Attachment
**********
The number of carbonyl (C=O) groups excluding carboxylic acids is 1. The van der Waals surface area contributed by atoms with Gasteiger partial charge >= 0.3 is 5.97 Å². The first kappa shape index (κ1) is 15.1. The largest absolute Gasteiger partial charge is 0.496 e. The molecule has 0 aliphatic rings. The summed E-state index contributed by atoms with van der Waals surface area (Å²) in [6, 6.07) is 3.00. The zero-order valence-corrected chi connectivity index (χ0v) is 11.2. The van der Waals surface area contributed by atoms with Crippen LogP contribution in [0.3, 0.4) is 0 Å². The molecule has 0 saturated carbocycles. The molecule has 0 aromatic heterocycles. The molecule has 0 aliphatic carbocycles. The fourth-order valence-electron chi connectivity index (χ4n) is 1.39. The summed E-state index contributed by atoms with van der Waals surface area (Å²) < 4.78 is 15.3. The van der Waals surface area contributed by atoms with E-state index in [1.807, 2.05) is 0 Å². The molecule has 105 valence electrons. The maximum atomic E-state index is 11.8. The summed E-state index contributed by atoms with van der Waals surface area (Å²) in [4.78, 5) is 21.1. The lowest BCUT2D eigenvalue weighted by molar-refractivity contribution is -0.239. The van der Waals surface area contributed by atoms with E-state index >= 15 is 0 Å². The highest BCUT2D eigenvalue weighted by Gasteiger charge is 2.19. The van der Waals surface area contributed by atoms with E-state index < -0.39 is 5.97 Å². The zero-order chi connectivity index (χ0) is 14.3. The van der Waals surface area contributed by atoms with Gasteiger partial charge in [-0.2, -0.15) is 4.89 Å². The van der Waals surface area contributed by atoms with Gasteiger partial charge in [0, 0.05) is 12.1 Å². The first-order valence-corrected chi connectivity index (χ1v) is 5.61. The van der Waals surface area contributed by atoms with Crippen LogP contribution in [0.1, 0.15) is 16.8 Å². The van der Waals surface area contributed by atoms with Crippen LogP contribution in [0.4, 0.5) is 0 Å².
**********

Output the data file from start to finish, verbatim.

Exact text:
The number of carbonyl (C=O) groups excluding carboxylic acids is 1. The van der Waals surface area contributed by atoms with Gasteiger partial charge >= 0.3 is 5.97 Å². The first kappa shape index (κ1) is 15.1. The largest absolute Gasteiger partial charge is 0.496 e. The molecule has 0 aliphatic rings. The summed E-state index contributed by atoms with van der Waals surface area (Å²) in [6, 6.07) is 3.00. The zero-order valence-corrected chi connectivity index (χ0v) is 11.2. The van der Waals surface area contributed by atoms with Crippen LogP contribution in [0.3, 0.4) is 0 Å². The molecule has 0 saturated carbocycles. The molecule has 0 aromatic heterocycles. The molecule has 0 aliphatic carbocycles. The fourth-order valence-electron chi connectivity index (χ4n) is 1.39. The summed E-state index contributed by atoms with van der Waals surface area (Å²) < 4.78 is 15.3. The van der Waals surface area contributed by atoms with E-state index in [1.807, 2.05) is 0 Å². The molecule has 105 valence electrons. The maximum atomic E-state index is 11.8. The summed E-state index contributed by atoms with van der Waals surface area (Å²) in [4.78, 5) is 21.1. The lowest BCUT2D eigenvalue weighted by molar-refractivity contribution is -0.239. The van der Waals surface area contributed by atoms with E-state index >= 15 is 0 Å². The highest BCUT2D eigenvalue weighted by Gasteiger charge is 2.19. The van der Waals surface area contributed by atoms with E-state index < -0.39 is 5.97 Å². The zero-order chi connectivity index (χ0) is 14.3. The van der Waals surface area contributed by atoms with Gasteiger partial charge in [-0.2, -0.15) is 4.89 Å². The van der Waals surface area contributed by atoms with Gasteiger partial charge in [0, 0.05) is 12.1 Å². The first-order valence-corrected chi connectivity index (χ1v) is 5.61. The van der Waals surface area contributed by atoms with Crippen LogP contribution in [0.1, 0.15) is 16.8 Å². The van der Waals surface area contributed by atoms with Crippen LogP contribution in [0.4, 0.5) is 0 Å².